For once higher functioning students weren't concentrated on - only one chap could pass for 'normal', albeit an oddball kind of normal, and that was Nicky. Also focussed on was Brian who, at 20 is non-verbal and lives in a shared home with others like him. He tried to burn down his house aged 8 and has attacked his mother so badly that she could no longer cope with him. Brian is very like Carb Addict, temperament- and ability-wise. I can't work out how to get the clip from the BBC website but please check this out - - it's very illuminating.

It's a reflection of how true to life this film was, and how well parents of autistic children received this that Theroux's Facebook page is inundated with messages of praise. There are a few asking why it wasn't filmed in the UK (erm....because we know how depressing and tenth rate the provision here is, maybe?) and one person who said how very disappointed she was that it only paid attention to severely autistic kids. She was very irate, actually. However, I can't remember a single programme about autism prior to 'Extreme Love' that didn't focus on high functioning Aspergers, or autistic savants - the very ones who are in the minority. I guess you can't please everyone.

Will you watch it and tell me what you think?

Wednesday, 18 April 2012

Titter Ye Not!! Oh, Go On Then.....

I know not everyone is such a fiend for spelling and grammar as I am - Mr Charming, the English undergrad always tells me 'spelling doesn't matter Mum, people know what I mean' when I automatically edit anything from the most casual of notes to his coursework essays. I can't help myself - when I was at school in 70s and 80s Dublin, spelling really mattered. For me, kids nowadays rely on spellcheck too much which is not good, plus it can miss the context of things. I think if you read a lot, and I do, you automatically pick up good spelling and grammar. Having said that, Red never reads anything more taxing than 'LOOKS' magazine but is very literate whilst Mr Charming reads a lot yet isn't brilliant with his punctuation...he's more your 'stream of consciousness' kind of writer. Yeah, right. Big Man reads very rarely and correspondingly is not good at all at spelling - I've never let him live down the bluey he sent me from the Falklands that ended 'Sweat dreams, darling xxxx'. Oh dear. Still, he was in charge of a £300million nuclear submarine's reactor room so his inability to spell didn't do him too much harm.

Anyhow, the thing that I've seen a few times recently on other blogs, and it makes me titter each time I see it is bloggers spelling 'definitely' as 'defiantly'. Not gonna say who (and can't remember anyway!) but when it says something like...'we really enjoyed our kale last year and we'll defiantly plant it again this time' I imagine a blogger purposefully approaching her allotment, brandishing seeds in one hand, a trowel in the other and with a determined look on her face, telling the startled, codgery old bystanders 'I'm gonna plant this kale, so don't try to stop me!'

I'm easily amused.

PS. Just in case you're starting to hate me for being a total and utter spelling snob you'll be happy to know that I still cringe with mortification when I remember the time I was trying to impress a guy I fancied and was airily dismissing something or other as 'banal'. To rhyme with anal.........

Monday, 16 April 2012

Uses For A Tesco Uniform?

Whilst 'tidying' Red's bedroom I discovered several items of uniform from her days as a (very unwilling) Tesco employee. Skirts, shirts, trousers and a fleece to be precise. Given that she left there three years ago, to sighs of relief all round, I think we can safely say that she won't be needing it again. But what to do with it? Red and Big Man tell me to ditch it - as Red says, they wouldn't give it to anybody else if I returned it to the store, which was my original idea. Better them dispose of it than me. However, I don't want to just bin it because I HATE wasting anything.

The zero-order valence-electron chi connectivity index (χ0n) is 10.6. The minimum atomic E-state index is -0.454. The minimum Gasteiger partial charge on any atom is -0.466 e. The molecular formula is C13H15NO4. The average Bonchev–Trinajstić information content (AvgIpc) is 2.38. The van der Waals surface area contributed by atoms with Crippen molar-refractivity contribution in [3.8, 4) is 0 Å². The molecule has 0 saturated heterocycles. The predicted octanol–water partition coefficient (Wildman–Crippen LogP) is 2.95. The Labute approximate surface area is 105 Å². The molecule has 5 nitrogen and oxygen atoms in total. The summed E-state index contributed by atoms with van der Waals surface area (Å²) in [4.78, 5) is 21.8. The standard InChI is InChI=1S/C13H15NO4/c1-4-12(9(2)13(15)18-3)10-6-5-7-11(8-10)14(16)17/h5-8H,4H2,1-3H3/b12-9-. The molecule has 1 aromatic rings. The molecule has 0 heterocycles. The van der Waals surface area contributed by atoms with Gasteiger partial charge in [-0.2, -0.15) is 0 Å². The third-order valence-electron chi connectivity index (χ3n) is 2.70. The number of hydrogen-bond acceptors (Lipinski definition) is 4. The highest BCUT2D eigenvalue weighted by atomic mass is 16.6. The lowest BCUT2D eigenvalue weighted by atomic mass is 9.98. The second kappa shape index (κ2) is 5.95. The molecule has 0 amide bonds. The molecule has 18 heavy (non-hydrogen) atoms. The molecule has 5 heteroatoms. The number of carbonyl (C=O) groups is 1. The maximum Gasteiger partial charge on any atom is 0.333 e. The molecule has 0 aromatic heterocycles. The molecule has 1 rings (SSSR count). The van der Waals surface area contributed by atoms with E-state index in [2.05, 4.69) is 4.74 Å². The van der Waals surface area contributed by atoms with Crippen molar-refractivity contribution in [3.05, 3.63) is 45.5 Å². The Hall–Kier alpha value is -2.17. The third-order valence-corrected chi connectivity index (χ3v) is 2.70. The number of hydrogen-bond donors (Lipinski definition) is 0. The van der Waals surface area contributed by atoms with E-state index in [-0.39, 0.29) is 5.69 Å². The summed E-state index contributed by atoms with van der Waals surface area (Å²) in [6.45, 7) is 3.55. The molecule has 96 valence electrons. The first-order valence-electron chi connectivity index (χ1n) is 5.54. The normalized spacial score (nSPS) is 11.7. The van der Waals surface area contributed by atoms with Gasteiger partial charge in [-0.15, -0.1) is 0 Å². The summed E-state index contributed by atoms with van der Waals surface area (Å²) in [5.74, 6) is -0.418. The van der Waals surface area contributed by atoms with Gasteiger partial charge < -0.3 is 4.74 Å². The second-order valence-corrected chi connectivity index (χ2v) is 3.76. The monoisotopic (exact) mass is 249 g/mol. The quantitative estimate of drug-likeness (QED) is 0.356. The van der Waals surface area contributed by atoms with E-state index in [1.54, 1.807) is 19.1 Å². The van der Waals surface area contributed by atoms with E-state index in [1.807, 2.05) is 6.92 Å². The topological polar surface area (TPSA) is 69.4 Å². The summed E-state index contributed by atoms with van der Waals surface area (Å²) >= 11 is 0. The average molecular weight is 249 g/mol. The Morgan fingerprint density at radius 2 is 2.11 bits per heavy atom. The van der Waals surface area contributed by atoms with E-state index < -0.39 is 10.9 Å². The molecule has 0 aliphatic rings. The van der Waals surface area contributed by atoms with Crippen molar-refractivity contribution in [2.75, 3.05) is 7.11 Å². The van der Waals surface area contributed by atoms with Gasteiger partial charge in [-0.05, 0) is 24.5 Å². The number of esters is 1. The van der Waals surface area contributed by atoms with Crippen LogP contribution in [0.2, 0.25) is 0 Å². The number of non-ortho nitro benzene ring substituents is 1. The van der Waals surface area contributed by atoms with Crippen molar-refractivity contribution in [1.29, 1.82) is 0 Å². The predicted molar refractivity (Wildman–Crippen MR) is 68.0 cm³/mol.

Any ideas anybody?

PS ...I don't quilt. Or patchwork.

Thursday, 12 April 2012


At Fowey, where the prices will make your eyes water and the shops only sell Etsy pretties. It even costs a pound for a parcel on the ferry. It's no place for frugalistas.....:S

Wednesday, 4 April 2012

Everybody Needs Good Neighbours

You might remember my mini-rant about my neighbour Mr Singh, the absentee landlord. In the interim Mr Singh has had a very heated debate with an irate builder/skip company owner about filling his skip too high (I'll freely admit, I was hiding behind my front door listening. And sniggering....I'm such a child) and I mean high. He had put four old house doors, one on each side of the skip, and tried to pile it to twice the original height with rubble. This was despite it being very overloaded at the time of our altercation. As the argument proceeded Mr Singh grabbed hold of a pick axe and started madly pick-axing rubble off the top of the load in a bid to reduce the level but the plucky little skip owner, all black leather bomber jacket and shirt-and-tie combo, stood his ground....there was no way that they were going to take the skip piled high as it was.

'Tee-hee Mr Singh' I thought. 'Put that in your pipe and smoke it!'

So, as you can guess I was most surprised when I came home from work the next day and the skip was gone. All that remained was a very large amount of rubble, the construction equivalent of a CSI body outline. Plus several old doors, bits of wood and so on, and after a couple of days even that had been swept into a roughly tidy pile. I thought that was a bit dodgy and imagined drunken revellers, passing by in the early hours of the morning, hurling a brick through our window 'for a laugh'. Days went by and even though I saw Mr Singh coming and going a couple of times (and gave him my best Paddington hard stare when he looked my way), the rubble didn't move. I was debating whether to ring the Council but my usual dilatoriness prevailed and I did nothing.

Don't I feel bad about that now?

On Sunday morning Big Man answered the door to a policewoman who asked whether he had heard anything (like what? A rumbling, tikka-flavoured fart from me? Mr Charming drunkenly falling upstairs? Red going backwards and forwards to the loo after too many Jaegerbombs?) at about 3am that morning, because someone had broken into my neighbour's house - Pam and Terry on the other side of Mr Singh - and managed to nab some silver before Terry went hurtling downstairs. And what do you think the b******s hurled through my neighbours' window to gain access? Ten points to whoever says 'one of Mr Singh's brick bits'.

With good neighbours like Mr Singh, who needs enemies?